- Tuesday, Mar 19, 2019Ethiopian scholars and priests shared their knowledge of Ethiopia’s ancient tradition of written literature and bound manuscripts with a large audience at Princeton on March 12.
- Tuesday, Mar 12, 2019Professional football player and activist Michael Bennett is used to crowds of thousands in stadiums. On March 11, he greeted a slightly smaller, but no less enthusiastic crowd in Richardson Auditorium at Princeton as he settled into a leather armchair.
- Tuesday, Mar 12, 2019In this episode, Eddie Glaude sits down with Professor Wendy Belcher to discuss her recent book. Prof. Belcher reveals her connection to Ethiopia, and how her life experiences of growing up white in Africa seep through her perspective and understanding. Professor Belcher explains how her curiosity pushed her to research, archive, and translation ancient Ethiopian writing; becoming the foundation of her recent book, The Life and Struggles of Our Mother Walatta Petros: A Seventeenth-Century African Biography of an Ethiopian Woman.
- Tuesday, Feb 26, 2019Civil rights icon and scholar Angela Davis returned to her hometown of Birmingham, Alabama, over the weekend. She originally planned the visit to receive the Fred L. Shuttlesworth Human Rights Award from the Birmingham Civil Rights Institute, but the institute withdrew the award last month, soon after the Birmingham Holocaust Education Center sent a letter urging the board to reconsider honoring Davis due to her support of the Boycott, Divestment and Sanctions movement targeting the Israeli government and Israeli institutions. Facing swift and widespread outcry, the institute then reversed its decision and reinstated the award. But Angela Davis has yet to say if she will accept it. More than 3,000 people gathered Saturday evening for an alternative event to honor Davis hosted by the Birmingham Committee for Truth and Reconciliation. The event featured a conversation between Davis and Princeton professor Imani Perry, who is also from Birmingham.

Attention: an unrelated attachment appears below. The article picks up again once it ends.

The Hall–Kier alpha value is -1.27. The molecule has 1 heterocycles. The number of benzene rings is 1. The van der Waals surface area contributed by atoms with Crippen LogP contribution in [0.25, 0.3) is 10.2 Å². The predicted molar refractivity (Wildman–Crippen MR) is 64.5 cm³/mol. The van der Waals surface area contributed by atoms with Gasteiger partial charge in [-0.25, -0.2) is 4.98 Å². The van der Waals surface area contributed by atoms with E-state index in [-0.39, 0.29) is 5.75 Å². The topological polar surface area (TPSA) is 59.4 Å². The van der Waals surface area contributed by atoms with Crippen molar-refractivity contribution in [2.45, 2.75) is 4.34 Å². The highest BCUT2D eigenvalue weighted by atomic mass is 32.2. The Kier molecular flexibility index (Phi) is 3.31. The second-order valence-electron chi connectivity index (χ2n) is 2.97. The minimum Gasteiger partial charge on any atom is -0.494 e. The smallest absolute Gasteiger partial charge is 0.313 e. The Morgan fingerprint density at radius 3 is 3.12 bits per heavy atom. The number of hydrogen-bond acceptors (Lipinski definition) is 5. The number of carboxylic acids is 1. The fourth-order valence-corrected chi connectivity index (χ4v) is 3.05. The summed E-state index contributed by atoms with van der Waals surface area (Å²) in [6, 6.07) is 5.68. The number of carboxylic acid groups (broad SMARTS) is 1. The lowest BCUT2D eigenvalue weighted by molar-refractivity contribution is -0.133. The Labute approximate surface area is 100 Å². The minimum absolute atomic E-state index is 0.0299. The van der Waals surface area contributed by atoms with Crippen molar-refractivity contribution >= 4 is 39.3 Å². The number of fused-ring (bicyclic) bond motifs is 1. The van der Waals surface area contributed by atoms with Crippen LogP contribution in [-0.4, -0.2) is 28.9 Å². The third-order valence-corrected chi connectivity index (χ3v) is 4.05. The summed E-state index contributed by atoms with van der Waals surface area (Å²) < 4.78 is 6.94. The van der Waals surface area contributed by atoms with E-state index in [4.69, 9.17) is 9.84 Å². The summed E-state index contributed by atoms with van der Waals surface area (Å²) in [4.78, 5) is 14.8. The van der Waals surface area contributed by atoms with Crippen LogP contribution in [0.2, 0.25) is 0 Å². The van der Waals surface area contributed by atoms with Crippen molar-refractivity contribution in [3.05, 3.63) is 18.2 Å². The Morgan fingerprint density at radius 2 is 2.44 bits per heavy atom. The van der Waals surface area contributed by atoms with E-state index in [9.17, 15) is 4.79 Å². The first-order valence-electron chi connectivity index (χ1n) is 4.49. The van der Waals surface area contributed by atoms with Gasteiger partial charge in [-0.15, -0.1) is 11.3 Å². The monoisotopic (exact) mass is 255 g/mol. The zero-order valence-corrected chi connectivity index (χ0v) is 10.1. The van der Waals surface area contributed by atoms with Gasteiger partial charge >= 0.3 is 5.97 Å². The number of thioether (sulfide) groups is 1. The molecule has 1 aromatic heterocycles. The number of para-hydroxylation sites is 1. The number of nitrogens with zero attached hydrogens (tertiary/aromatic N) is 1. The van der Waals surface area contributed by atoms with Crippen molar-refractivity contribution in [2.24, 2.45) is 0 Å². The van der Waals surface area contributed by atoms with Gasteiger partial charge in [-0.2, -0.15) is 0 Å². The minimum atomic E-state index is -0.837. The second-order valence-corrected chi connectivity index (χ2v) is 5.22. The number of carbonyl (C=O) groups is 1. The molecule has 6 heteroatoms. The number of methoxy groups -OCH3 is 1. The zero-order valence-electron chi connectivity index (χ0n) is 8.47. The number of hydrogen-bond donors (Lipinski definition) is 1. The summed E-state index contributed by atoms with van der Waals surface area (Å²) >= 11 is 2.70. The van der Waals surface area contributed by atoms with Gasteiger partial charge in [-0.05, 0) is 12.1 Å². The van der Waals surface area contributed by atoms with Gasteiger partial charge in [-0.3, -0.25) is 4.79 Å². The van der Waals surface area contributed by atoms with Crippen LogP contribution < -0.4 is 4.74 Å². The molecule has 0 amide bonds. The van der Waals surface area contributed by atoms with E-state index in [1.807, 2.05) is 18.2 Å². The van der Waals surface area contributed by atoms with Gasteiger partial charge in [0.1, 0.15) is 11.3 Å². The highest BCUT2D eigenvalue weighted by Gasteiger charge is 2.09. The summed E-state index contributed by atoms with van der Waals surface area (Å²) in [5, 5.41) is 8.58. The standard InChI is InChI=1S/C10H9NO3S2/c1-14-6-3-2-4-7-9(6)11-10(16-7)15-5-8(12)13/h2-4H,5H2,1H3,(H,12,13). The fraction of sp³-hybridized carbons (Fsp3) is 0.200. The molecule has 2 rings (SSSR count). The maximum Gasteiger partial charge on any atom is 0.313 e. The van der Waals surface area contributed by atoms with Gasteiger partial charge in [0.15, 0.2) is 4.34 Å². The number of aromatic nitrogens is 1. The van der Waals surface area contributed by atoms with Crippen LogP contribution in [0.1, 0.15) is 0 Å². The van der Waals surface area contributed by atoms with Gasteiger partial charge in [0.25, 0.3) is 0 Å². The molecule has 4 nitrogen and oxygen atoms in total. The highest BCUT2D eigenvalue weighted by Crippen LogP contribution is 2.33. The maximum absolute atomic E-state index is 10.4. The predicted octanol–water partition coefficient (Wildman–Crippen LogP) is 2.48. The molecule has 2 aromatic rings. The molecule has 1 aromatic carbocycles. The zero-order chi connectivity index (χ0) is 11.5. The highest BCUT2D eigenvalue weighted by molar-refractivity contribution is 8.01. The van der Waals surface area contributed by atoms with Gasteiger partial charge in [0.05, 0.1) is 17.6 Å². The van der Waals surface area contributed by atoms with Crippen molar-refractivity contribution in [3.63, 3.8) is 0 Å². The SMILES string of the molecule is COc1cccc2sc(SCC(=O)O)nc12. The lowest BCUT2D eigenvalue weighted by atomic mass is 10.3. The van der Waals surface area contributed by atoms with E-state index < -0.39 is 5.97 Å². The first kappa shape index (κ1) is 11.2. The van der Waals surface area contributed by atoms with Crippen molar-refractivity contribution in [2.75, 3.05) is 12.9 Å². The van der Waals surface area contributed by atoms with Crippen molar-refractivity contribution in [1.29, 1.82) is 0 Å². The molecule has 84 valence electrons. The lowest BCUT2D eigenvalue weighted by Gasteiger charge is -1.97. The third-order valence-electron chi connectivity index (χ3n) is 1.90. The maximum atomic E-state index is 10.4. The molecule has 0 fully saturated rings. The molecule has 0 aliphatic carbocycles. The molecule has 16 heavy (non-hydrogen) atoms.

- Friday, Feb 22, 2019The uncontested center of the black pulp fiction universe for more than four decades was the Los Angeles publisher Holloway House. From the late 1960s until it closed in 2008, Holloway House specialized in cheap paperbacks with page-turning narratives featuring black protagonists in crime stories, conspiracy thrillers, prison novels, and Westerns that gave readers an unfailing veneration of black masculinity. Zeroing in on Holloway House, Kinohi Nishikawa’s Street Players explores how this world of black pulp fiction was produced, received, and recreated over time and across different communities of readers.
- Wednesday, Feb 6, 2019Professors Keeanga-Yamahtta Taylor, Jelani Cobb, Jamilah Lemieux, Mychal Denzel Smith, George Wallace, and Walter Naegle are here to remind you that Black History is American History and it doesn't fit in one tweet.
- Friday, Jan 25, 2019James Baldwin’s novel flopped in 1974. But Barry Jenkins’ film reveals the timely masterpiece it was.
- Wednesday, Jan 23, 2019Professor Eddie Glaude, Jr. shares his insights on the often overlooked radical truths of Dr. Martin Luther King Jr. Though mainstream society remembers Dr. King's speeches of reform and peace, we must also not forget the disruptive nature of his dream for a better future.
- Friday, Sep 28, 2018
The American Academy of Religion (AAR) has selected the 2018 recipients of the Awards for Excellence in the Study of Religion and the Best First Book in the History of Religions. This annual competition recognizes new scholarly publications that make significant contributions to the study of religion. The awards honor books of distinctive originality, intelligence, creativity, and importance—books that affect decisively how religion is examined, understood and interpreted.
- Thursday, Nov 29, 2018
Writing about race has transformed the life of Ta-Nehisi Coates since his 2015 book, “Between the World and Me,” was published to widespread acclaim. It placed him at the forefront of the national discussion about issues surrounding America’s racial history. On Nov.